No. 285.
Mr. Everett to Mr. Evarts .

No. 21.]

Sir: Referring to your instruction No. 161 of the 1st ultimo, requesting [Page 453] the minister to call the attention of the imperial foreign office to the question of the arrest of American citizens in Germany, I have the honor to inform you that I lost no time after the return of Count Limburg-Stirum from his Christmas vacation to call at the foreign office and present in person a copy of the substance of the above instruction, which his excellency allowed me to read to him.

In reply, his excellency pleaded the difficulty in distinguishing between the bona fide and dishonest returning emigrant, and repeated what his predecessors have said as to its being the duty of local officials to refer all cases to their chiefs in Berlin. This I assured his excellency had not been done in any of the cases coming to the legation, as far as we could ascertain, and that our experience was that, in the cases where the circular copy of the naturalization treaty and ministerial decrees had been forwarded to the persons in trouble by the legation, that this was the first knowledge which the officials had of these documents, and that though they sometimes expressed their indifference to them, yet we had reason to suppose that occasionally our circular was the cause of the freedom of Americans from further annoyance. I stated that this had been found to be the case even in Berlin, and not merely in remote provincial towns. His excellency said that all officials whom it concerned were supposed to be furnished with a copy of the treaty and decrees, and that he would cause the matter to be investigated, and a reply sent to the legation in the same courteous and friendly spirit in which your instruction was worded.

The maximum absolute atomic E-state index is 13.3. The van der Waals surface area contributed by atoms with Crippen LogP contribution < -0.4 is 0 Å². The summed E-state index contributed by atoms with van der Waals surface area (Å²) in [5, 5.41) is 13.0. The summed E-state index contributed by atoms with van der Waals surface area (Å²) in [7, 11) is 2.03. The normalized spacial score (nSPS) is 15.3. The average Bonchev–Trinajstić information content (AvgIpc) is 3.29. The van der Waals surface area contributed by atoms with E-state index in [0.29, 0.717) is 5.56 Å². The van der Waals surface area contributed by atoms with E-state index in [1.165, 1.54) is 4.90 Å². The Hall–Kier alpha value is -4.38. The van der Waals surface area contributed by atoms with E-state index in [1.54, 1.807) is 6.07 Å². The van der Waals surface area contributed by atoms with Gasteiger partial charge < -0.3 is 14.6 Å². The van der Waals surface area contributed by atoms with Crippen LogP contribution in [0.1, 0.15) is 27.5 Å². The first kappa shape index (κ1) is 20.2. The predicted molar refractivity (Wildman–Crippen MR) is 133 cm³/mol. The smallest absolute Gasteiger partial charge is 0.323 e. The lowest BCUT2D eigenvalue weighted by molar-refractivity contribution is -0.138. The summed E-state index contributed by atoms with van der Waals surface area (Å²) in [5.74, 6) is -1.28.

As regards such arrests and cases as occurred in Alsace-Lorraine, his excellency said that previous cases of leniency must not be used as test cases, as his government must still insist that the naturalization treaty does not apply to Alsace-Lorraine; that the German Government had already, both through its minister at Washington and our minister here, offered to receive proposals for a supplementary convention to extend the existing treaty to Alsace-Lorraine, and that until some reply from the American Government had been received to that offer matters must remain as they were, as it was not for the interest of the German Government to alter them.

In reply to my question whether it would not be possible by a general order of the Imperial Government, as suggested in your instruction, to modify the local laws of Alsace-Lorraine so far as they applied to returning Americans, his excellency said that he could not give any answer to that question until an answer was received to his proposal for a supplementary treaty, which the German Government considered the simplest way of meeting the numerous difficulties of the situation.

For your further information I will add that there are at present six cases in Alsace-Lorraine decided adversely to us, and three awaiting decision, besides two cases of fine not in Alsace-Lorraine still undecided.

I have, &c.,